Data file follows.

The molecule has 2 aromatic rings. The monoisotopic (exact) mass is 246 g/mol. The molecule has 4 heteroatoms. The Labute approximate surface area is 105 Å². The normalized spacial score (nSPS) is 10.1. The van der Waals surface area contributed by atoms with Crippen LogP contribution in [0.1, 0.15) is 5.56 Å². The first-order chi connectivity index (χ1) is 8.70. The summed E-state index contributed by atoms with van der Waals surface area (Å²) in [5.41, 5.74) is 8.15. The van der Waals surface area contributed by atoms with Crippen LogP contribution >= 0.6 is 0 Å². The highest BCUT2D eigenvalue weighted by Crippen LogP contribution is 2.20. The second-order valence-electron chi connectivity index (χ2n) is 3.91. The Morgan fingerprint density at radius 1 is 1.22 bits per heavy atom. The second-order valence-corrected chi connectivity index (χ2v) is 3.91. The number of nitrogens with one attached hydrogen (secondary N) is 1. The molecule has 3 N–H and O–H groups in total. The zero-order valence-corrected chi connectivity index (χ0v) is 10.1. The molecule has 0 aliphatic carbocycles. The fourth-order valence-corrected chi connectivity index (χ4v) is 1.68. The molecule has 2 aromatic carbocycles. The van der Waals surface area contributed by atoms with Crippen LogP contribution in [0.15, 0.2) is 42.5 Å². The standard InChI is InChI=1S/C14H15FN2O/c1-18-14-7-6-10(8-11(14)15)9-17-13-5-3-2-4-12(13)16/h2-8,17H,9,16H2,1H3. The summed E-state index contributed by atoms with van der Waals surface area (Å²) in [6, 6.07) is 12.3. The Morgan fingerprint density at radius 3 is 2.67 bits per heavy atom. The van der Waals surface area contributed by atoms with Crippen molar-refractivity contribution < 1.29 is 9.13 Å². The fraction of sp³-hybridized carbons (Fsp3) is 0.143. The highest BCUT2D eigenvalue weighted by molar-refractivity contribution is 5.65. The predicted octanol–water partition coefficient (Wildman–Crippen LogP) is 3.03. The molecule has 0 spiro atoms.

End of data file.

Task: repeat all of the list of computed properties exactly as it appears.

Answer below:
The molecule has 2 aromatic rings. The monoisotopic (exact) mass is 246 g/mol. The molecule has 4 heteroatoms. The Labute approximate surface area is 105 Å². The normalized spacial score (nSPS) is 10.1. The van der Waals surface area contributed by atoms with Crippen LogP contribution in [0.1, 0.15) is 5.56 Å². The first-order chi connectivity index (χ1) is 8.70. The summed E-state index contributed by atoms with van der Waals surface area (Å²) in [5.41, 5.74) is 8.15. The van der Waals surface area contributed by atoms with Crippen LogP contribution >= 0.6 is 0 Å². The highest BCUT2D eigenvalue weighted by Crippen LogP contribution is 2.20. The second-order valence-electron chi connectivity index (χ2n) is 3.91. The Morgan fingerprint density at radius 1 is 1.22 bits per heavy atom. The second-order valence-corrected chi connectivity index (χ2v) is 3.91. The number of nitrogens with one attached hydrogen (secondary N) is 1. The molecule has 3 N–H and O–H groups in total. The zero-order valence-corrected chi connectivity index (χ0v) is 10.1. The molecule has 0 aliphatic carbocycles. The fourth-order valence-corrected chi connectivity index (χ4v) is 1.68. The molecule has 2 aromatic carbocycles. The van der Waals surface area contributed by atoms with Crippen LogP contribution in [0.15, 0.2) is 42.5 Å². The standard InChI is InChI=1S/C14H15FN2O/c1-18-14-7-6-10(8-11(14)15)9-17-13-5-3-2-4-12(13)16/h2-8,17H,9,16H2,1H3. The summed E-state index contributed by atoms with van der Waals surface area (Å²) in [6, 6.07) is 12.3. The Morgan fingerprint density at radius 3 is 2.67 bits per heavy atom. The van der Waals surface area contributed by atoms with Crippen molar-refractivity contribution < 1.29 is 9.13 Å². The fraction of sp³-hybridized carbons (Fsp3) is 0.143. The highest BCUT2D eigenvalue weighted by molar-refractivity contribution is 5.65. The predicted octanol–water partition coefficient (Wildman–Crippen LogP) is 3.03. The molecule has 0 spiro atoms.